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Long-term Stability of Synthetic Cannabinoids in Biological Matrices

Award Information

Award #
2016-DN-BX-0191
Funding Category
Competitive
Congressional District
Status
Closed
Funding First Awarded
2016
Total funding (to date)
$457,046

Description of original award (Fiscal Year 2016, $457,046)

As submitted by the applicant:
Synthetic cannabinoids are an emerging drug of abuse that are sold over the Internet and in local headshops as herbal products to individuals who smoke them for their marijuana-like effects.Commonly encountered drugs of abuse have been well defined in regard to their stability in a variety of matrices for short-term and long-term storage and recommendations on the collection, storage, and preservation of specimens containing such drugs and drug metabolites have been made. However, there exists a gap in research pertaining to the stability of emerging compounds such as synthetic cannabinoids. Only a few published resources are available that address synthetic cannabinoid stability outside of routine validation which only addresses processed and freeze/thaw stability. In addition, those that do exist are representative of the original JWH-series and are not reflective of the changing trends of synthetic cannabinoids that may have vastly different stability outcomes. Also, these literature resources are fragmented on the type of biological specimens and stability parameters addressed.

We propose to complete a comprehensive investigation of synthetic cannabinoids, with different core structures, and their major metabolites with respect to their short-term and long-term stability in both urine and whole blood. It is important to establish an understanding of these compounds’ stability under different conditions such as room temperature, refrigerator temperatures (2-8°C), and freezer temperature (-20°C) as these are all typical conditions expected once specimens are collected. We plan to address any instability issues by determining stabilizers for those compounds. In addition, we plan to identify degradant components and determine their suitability as markers in authentic samples for specific classes of synthetic cannabinoids and metabolites.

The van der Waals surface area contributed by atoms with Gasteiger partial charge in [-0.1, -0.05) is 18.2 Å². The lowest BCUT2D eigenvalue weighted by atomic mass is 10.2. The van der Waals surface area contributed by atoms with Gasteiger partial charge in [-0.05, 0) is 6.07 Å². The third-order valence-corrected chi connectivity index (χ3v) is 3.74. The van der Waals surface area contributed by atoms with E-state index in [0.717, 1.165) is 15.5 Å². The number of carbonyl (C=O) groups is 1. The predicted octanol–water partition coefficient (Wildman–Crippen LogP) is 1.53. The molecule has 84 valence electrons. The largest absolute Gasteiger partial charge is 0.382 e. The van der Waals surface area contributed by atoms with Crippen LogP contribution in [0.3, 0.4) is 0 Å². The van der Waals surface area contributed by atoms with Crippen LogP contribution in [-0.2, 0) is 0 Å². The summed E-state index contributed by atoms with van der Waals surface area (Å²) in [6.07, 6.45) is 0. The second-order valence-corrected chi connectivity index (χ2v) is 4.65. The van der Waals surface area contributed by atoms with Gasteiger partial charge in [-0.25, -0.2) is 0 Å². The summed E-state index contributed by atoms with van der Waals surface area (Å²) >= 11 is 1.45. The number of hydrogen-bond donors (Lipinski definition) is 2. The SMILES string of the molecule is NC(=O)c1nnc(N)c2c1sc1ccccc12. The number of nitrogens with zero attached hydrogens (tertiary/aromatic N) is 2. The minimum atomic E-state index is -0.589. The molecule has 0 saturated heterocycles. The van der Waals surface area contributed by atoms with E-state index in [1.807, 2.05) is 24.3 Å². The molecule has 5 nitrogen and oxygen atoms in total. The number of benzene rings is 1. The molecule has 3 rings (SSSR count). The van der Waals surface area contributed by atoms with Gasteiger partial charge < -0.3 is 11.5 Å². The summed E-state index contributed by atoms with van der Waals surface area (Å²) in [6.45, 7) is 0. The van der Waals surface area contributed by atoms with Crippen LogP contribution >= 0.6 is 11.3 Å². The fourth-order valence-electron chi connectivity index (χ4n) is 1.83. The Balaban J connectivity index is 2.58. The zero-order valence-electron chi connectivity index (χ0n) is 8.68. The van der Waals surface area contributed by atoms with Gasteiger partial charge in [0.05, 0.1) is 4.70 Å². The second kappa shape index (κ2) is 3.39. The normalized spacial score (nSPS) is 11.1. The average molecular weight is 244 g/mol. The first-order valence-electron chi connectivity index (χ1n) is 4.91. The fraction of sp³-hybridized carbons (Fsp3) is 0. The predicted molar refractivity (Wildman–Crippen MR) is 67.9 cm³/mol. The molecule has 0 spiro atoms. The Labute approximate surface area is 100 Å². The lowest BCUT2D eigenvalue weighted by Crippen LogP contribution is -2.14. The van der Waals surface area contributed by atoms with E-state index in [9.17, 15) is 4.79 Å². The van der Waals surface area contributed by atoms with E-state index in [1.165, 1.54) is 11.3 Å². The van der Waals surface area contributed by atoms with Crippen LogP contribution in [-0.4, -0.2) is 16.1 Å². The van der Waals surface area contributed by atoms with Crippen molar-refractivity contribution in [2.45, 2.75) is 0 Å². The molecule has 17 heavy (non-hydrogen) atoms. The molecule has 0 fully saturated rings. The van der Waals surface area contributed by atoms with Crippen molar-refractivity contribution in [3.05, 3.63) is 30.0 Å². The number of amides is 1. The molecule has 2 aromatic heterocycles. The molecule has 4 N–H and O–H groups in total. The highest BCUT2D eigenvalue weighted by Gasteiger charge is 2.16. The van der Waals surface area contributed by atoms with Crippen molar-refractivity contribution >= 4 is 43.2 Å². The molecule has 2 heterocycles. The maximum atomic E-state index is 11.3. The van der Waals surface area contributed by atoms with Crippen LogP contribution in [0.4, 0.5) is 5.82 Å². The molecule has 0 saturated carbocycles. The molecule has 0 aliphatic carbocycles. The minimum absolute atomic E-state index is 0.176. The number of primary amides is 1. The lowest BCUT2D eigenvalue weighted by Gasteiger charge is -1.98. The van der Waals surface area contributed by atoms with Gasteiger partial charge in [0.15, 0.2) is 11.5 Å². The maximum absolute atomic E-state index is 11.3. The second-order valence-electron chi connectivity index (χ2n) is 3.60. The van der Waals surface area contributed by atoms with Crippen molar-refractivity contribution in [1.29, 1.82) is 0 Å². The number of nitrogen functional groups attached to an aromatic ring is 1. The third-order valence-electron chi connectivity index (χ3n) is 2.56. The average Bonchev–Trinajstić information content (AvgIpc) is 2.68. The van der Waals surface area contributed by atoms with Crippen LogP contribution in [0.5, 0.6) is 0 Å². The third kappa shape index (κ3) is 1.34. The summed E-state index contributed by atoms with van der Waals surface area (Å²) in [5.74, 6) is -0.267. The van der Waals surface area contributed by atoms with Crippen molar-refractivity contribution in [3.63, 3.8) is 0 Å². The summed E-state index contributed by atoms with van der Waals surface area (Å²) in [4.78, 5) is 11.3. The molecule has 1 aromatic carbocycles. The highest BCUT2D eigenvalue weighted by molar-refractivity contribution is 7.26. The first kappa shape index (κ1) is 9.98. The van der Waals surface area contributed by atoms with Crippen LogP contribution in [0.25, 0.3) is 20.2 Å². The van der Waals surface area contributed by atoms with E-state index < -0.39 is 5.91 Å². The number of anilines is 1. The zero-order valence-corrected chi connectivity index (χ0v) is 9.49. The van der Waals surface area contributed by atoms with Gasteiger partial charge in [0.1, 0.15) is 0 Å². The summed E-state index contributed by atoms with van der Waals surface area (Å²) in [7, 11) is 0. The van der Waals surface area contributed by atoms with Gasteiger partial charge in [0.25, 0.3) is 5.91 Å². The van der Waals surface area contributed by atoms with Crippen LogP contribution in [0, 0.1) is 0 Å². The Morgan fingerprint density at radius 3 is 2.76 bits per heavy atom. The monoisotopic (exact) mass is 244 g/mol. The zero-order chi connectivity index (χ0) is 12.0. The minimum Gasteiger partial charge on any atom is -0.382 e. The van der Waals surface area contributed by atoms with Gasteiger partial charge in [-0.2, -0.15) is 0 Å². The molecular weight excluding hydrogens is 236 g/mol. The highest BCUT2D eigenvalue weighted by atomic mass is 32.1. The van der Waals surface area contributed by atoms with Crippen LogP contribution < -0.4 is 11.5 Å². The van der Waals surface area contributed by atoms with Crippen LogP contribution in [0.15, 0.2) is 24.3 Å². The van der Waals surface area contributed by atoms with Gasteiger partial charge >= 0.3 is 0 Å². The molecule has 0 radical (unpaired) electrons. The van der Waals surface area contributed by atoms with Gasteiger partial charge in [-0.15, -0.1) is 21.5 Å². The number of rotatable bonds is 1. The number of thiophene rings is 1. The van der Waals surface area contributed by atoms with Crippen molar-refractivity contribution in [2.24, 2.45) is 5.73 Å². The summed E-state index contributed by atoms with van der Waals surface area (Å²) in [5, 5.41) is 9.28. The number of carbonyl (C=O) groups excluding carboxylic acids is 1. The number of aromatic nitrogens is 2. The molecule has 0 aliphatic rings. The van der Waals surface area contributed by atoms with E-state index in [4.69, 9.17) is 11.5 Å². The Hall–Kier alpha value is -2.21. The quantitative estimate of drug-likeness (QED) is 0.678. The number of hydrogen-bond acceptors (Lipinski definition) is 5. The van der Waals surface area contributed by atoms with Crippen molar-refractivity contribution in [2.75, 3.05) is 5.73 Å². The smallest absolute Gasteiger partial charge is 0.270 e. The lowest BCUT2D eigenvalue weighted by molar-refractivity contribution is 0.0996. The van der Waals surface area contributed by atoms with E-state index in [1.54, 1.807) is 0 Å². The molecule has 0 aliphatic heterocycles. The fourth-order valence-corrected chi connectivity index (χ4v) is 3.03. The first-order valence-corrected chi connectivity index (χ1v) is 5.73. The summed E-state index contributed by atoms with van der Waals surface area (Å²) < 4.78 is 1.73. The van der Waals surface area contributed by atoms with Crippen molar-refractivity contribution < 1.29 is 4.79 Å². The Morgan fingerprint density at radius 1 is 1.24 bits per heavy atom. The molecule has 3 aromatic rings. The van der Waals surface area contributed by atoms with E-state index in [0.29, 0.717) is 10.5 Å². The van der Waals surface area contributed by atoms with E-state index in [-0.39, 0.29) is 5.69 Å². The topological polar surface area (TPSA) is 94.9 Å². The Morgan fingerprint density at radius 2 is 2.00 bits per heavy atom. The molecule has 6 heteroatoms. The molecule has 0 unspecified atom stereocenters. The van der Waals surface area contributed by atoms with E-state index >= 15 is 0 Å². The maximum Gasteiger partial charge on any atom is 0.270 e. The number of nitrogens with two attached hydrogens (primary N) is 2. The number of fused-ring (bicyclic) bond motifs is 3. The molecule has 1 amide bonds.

The unique relationship that RTI International has with many forensic toxicology laboratories will allow for wide dissemination of study results to the forensic toxicology community. In addition to submitting regular financial reports, a semi-annual progress report, and a final report to the National Institute of Justice (NIJ), RTI plans to publish study results in peer-reviewed journals accessible to the forensic toxicology community. We plan to present the results at prominent forensic toxicology conferences such as the Society of Forensic Toxicologists’ annual meeting. All analytical data, along with prepared financial, semi-annual progress, and final reports, will be made available for archiving by the NIJ Data Resource Program. As part of this research study, we have obtained letters of support from Ameritox and Burlington Labs for providing authentic specimens and Cayman Chemical.

Note: This project contains a research and/or development component, as defined in applicable law.

ca/ncf

Date Created: September 18, 2016